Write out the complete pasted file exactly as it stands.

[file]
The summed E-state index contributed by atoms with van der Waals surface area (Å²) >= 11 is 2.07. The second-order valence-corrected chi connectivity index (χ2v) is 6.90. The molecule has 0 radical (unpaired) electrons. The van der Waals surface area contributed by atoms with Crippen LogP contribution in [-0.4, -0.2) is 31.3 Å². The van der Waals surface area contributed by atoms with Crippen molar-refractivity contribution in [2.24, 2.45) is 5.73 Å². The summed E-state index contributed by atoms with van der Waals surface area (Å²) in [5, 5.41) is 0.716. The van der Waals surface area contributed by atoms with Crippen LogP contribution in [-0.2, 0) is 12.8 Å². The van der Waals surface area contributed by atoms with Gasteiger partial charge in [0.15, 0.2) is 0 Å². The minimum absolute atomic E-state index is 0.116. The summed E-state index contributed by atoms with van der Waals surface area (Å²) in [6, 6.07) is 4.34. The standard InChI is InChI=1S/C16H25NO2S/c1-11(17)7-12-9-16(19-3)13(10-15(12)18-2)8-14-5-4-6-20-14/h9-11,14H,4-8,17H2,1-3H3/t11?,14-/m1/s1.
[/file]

The summed E-state index contributed by atoms with van der Waals surface area (Å²) >= 11 is 2.07. The second-order valence-corrected chi connectivity index (χ2v) is 6.90. The molecule has 0 radical (unpaired) electrons. The van der Waals surface area contributed by atoms with Crippen LogP contribution in [-0.4, -0.2) is 31.3 Å². The van der Waals surface area contributed by atoms with Crippen molar-refractivity contribution in [2.24, 2.45) is 5.73 Å². The summed E-state index contributed by atoms with van der Waals surface area (Å²) in [5, 5.41) is 0.716. The van der Waals surface area contributed by atoms with Crippen LogP contribution in [-0.2, 0) is 12.8 Å². The van der Waals surface area contributed by atoms with Gasteiger partial charge in [0.15, 0.2) is 0 Å². The minimum absolute atomic E-state index is 0.116. The summed E-state index contributed by atoms with van der Waals surface area (Å²) in [6, 6.07) is 4.34. The standard InChI is InChI=1S/C16H25NO2S/c1-11(17)7-12-9-16(19-3)13(10-15(12)18-2)8-14-5-4-6-20-14/h9-11,14H,4-8,17H2,1-3H3/t11?,14-/m1/s1.